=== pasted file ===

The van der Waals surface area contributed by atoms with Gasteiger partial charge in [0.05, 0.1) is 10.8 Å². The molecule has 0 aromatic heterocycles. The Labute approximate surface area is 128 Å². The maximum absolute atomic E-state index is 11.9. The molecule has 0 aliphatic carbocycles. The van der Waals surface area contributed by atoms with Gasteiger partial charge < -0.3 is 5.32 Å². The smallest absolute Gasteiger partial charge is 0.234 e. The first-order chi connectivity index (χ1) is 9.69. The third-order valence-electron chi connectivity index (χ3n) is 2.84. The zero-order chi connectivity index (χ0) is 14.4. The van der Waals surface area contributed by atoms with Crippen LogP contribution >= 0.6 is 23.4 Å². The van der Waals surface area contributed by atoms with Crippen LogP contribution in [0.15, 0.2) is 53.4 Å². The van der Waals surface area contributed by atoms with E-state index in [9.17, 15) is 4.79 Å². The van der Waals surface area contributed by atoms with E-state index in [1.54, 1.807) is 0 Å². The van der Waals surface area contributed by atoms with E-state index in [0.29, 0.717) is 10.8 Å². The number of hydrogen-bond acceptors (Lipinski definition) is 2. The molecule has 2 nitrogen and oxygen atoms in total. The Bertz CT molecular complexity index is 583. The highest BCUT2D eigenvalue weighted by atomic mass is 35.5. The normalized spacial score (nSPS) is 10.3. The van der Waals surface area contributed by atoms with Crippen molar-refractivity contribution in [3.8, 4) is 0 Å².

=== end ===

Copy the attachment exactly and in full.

The van der Waals surface area contributed by atoms with Gasteiger partial charge in [0.05, 0.1) is 10.8 Å². The molecule has 0 aromatic heterocycles. The Labute approximate surface area is 128 Å². The maximum absolute atomic E-state index is 11.9. The molecule has 0 aliphatic carbocycles. The van der Waals surface area contributed by atoms with Gasteiger partial charge < -0.3 is 5.32 Å². The smallest absolute Gasteiger partial charge is 0.234 e. The first-order chi connectivity index (χ1) is 9.69. The third-order valence-electron chi connectivity index (χ3n) is 2.84. The zero-order chi connectivity index (χ0) is 14.4. The van der Waals surface area contributed by atoms with Crippen LogP contribution >= 0.6 is 23.4 Å². The van der Waals surface area contributed by atoms with Crippen LogP contribution in [0.15, 0.2) is 53.4 Å². The van der Waals surface area contributed by atoms with E-state index in [9.17, 15) is 4.79 Å². The van der Waals surface area contributed by atoms with E-state index in [1.54, 1.807) is 0 Å². The van der Waals surface area contributed by atoms with E-state index in [0.29, 0.717) is 10.8 Å². The number of hydrogen-bond acceptors (Lipinski definition) is 2. The molecule has 2 nitrogen and oxygen atoms in total. The Bertz CT molecular complexity index is 583. The highest BCUT2D eigenvalue weighted by atomic mass is 35.5. The normalized spacial score (nSPS) is 10.3. The van der Waals surface area contributed by atoms with Crippen molar-refractivity contribution in [3.8, 4) is 0 Å².